I worked for Yahoo for 7 years and left the corporate world to found Cool Mummy Studios (www.coolmummy.co.uk). With the help of freelance artists, I ran art workshops for children across London to help them express themselves through art. I worked with many types of children and of all age groups, including children on the autism spectre. I was appointed artist in residence at a South London School to help children with an unprivileged background build their self-esteem and deal with behavioural issues.
I also started DeeMoi Art and completed exciting art projects around London (190 square meter mural at the famous Jazz club called the Hideaway), a 100 square meter mural at a children centre and various commissions to architects in the Middle East: I had found an interesting way to layer graffiti with fine art. In 2012 I gave all my projects up and decided to embark on the study of the Yoga Philosophy. I had been practising Yoga for 10 years but had a desire to learn the history of the tradition. I studies with Carlos Pomeda for two years and got my YTT accreditation with the British Wheel of Yoga. This journey opened up many painful doors for me and coincided with lots of challenging life changes (a painful separation, Breast cancer diagnosis) and I used my personal experience to help and inspire others through Social Media. My Instagram (45,000 followers) provides me with a platform for self expression and a way to raise awareness for Breast cancer. I am currently writing a book and teaching workshops around the world.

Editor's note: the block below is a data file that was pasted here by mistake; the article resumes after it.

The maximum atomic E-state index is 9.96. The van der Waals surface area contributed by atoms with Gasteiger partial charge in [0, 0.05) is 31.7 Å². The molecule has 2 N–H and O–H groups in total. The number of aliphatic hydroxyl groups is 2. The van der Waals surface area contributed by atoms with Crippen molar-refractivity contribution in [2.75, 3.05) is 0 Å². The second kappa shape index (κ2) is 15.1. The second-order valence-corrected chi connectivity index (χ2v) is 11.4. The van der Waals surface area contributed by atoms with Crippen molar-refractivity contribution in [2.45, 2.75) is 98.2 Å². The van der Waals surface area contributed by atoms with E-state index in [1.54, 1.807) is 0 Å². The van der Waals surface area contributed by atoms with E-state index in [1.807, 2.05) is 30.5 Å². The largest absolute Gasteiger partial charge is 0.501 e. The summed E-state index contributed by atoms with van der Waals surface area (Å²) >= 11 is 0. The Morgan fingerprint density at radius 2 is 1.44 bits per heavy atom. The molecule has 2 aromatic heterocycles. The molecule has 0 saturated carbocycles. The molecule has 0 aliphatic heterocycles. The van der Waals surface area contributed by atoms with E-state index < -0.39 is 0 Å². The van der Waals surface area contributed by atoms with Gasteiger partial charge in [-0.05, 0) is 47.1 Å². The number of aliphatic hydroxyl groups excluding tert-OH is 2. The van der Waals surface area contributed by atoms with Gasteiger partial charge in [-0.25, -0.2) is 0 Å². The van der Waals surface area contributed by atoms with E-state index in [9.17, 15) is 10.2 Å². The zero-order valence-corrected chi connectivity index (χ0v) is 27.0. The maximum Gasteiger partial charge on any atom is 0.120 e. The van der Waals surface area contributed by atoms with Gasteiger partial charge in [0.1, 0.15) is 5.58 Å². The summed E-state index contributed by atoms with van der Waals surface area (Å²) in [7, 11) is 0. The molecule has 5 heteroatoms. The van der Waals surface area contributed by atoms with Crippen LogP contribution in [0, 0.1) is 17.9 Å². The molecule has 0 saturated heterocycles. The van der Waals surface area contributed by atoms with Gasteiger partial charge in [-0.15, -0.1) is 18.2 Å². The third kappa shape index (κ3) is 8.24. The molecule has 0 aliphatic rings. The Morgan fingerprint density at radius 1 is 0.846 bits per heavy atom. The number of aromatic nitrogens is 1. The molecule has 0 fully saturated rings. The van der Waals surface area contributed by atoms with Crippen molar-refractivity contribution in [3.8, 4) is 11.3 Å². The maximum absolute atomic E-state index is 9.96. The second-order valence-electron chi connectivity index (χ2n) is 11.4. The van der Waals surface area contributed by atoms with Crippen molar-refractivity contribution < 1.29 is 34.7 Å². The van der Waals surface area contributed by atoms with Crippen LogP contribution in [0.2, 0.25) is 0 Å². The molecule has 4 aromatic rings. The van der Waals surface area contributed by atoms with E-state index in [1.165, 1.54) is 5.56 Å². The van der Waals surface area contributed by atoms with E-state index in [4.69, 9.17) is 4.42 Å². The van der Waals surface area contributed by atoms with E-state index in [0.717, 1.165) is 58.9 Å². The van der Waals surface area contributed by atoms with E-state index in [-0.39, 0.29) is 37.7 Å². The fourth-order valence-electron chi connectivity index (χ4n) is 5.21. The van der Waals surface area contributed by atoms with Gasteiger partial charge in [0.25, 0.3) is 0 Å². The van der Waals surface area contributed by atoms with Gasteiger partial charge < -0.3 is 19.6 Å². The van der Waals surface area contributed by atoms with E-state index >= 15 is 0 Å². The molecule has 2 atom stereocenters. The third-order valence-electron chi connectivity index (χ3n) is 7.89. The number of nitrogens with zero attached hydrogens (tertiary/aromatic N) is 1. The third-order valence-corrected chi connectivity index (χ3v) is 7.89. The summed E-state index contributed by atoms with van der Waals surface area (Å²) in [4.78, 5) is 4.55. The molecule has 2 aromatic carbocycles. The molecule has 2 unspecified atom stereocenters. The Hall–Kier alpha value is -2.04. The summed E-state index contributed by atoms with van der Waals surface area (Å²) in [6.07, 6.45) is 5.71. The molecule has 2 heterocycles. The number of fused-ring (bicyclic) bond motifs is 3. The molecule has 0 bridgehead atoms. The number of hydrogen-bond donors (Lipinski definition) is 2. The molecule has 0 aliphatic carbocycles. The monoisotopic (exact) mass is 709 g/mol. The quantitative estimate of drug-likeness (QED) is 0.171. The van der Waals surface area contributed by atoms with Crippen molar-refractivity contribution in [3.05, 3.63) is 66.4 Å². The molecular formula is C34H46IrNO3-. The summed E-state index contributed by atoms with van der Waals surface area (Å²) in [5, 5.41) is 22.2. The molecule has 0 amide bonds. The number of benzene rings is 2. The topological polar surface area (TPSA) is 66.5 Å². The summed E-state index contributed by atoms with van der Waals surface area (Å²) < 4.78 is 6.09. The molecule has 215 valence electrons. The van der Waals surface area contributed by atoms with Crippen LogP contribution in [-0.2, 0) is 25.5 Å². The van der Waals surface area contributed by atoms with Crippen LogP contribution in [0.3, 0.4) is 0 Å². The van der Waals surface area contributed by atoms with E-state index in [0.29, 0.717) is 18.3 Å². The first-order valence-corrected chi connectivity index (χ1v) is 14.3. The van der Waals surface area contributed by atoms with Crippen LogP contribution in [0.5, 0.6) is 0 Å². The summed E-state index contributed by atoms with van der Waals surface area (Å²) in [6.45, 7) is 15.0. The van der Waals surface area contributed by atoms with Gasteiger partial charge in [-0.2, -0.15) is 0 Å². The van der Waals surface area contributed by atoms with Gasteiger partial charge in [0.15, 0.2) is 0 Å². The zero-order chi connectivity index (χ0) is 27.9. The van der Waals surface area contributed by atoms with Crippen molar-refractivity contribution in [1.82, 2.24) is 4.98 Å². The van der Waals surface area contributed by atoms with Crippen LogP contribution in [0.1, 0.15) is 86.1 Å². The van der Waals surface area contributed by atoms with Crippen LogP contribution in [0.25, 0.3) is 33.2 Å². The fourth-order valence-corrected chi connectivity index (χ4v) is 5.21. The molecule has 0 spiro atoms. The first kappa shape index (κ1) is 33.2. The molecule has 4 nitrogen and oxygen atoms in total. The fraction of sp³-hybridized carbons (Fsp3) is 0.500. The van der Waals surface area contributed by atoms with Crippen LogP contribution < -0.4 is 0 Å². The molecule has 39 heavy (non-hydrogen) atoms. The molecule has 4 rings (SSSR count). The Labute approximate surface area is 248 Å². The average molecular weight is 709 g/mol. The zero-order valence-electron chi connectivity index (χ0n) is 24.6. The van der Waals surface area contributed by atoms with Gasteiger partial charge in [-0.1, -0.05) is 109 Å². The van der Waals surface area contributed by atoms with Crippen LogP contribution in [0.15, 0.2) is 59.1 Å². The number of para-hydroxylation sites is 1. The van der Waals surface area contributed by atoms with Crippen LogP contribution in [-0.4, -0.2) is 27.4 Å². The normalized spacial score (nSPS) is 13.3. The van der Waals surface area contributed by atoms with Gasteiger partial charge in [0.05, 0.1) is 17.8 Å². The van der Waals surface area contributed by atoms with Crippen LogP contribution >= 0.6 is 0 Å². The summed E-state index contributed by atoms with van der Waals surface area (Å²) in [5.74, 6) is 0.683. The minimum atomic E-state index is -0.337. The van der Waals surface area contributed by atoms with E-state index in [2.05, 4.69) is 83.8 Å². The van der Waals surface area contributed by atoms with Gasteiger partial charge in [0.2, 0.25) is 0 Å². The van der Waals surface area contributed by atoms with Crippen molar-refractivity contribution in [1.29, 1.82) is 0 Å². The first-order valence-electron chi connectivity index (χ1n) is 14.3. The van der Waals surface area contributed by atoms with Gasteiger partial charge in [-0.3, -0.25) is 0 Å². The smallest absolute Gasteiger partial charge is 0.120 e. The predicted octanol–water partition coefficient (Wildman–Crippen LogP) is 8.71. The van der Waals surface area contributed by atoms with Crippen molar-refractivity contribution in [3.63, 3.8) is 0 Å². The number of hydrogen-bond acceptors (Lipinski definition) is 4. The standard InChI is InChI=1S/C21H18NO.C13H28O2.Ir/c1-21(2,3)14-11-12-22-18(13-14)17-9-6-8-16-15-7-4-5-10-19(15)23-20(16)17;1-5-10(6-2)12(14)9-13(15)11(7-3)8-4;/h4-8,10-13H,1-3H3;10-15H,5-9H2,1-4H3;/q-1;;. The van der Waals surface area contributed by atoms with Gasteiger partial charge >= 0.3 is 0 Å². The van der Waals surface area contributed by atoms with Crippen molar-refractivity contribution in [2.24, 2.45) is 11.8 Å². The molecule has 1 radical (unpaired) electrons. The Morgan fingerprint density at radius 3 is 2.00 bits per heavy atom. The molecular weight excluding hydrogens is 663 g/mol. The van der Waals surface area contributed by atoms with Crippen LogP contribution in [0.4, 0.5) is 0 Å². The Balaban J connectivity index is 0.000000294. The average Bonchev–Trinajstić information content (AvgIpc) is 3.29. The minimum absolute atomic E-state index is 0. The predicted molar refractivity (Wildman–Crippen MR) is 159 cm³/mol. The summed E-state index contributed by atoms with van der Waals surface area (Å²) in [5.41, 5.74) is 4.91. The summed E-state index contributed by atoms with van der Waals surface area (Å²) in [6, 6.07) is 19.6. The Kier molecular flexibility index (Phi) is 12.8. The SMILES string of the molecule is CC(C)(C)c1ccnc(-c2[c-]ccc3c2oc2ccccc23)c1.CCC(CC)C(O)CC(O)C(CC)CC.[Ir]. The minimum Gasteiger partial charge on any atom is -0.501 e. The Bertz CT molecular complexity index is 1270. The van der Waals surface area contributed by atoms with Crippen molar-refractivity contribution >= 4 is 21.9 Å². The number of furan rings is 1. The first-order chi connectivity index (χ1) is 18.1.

What do you do best?
I am good with my pen and my brush. I have a way with words which helps me distill my own confused thoughts and bring more clarity to often very difficult questions. I paint my emotions and often use my painful experiences to create visual pieces. I am very passionate about precious gemstones and I travel the world collecting them and meeting interesting stone cutters who can turn raw amethysts and aquamarines into beautiful pendants which I use to construct my own Malas (meditation necklaces).
Although I am a very forgetful person and frightfully disorganised, I never forget my class plan when I am teaching and have a knack for creative sequencing.
What makes you the best?
What a strange question. I do not like the idea of being the best at anything. I would much rather be real.
However, I am a good listener, genuinely awed by people’s journeys.
I celebrate my own imperfections and find that this makes it easier for me to find compassion towards others and to accept people as they are without finding the need to change them or judge them, or at least I try.
What are your aspirations?
I wish to never forget that everyone I meet is my teacher, however much I instinctively lean towards painting them with a brush of conditioning and past experiences.
I wish to raise Breast cancer awareness and use my own survival story to help empower and inspire women and men. My dream is to someday speak at TED, to have an opportunity to say something which will matter to some and will hopefully ignite the spark for positive change (very ambitious, I know ;)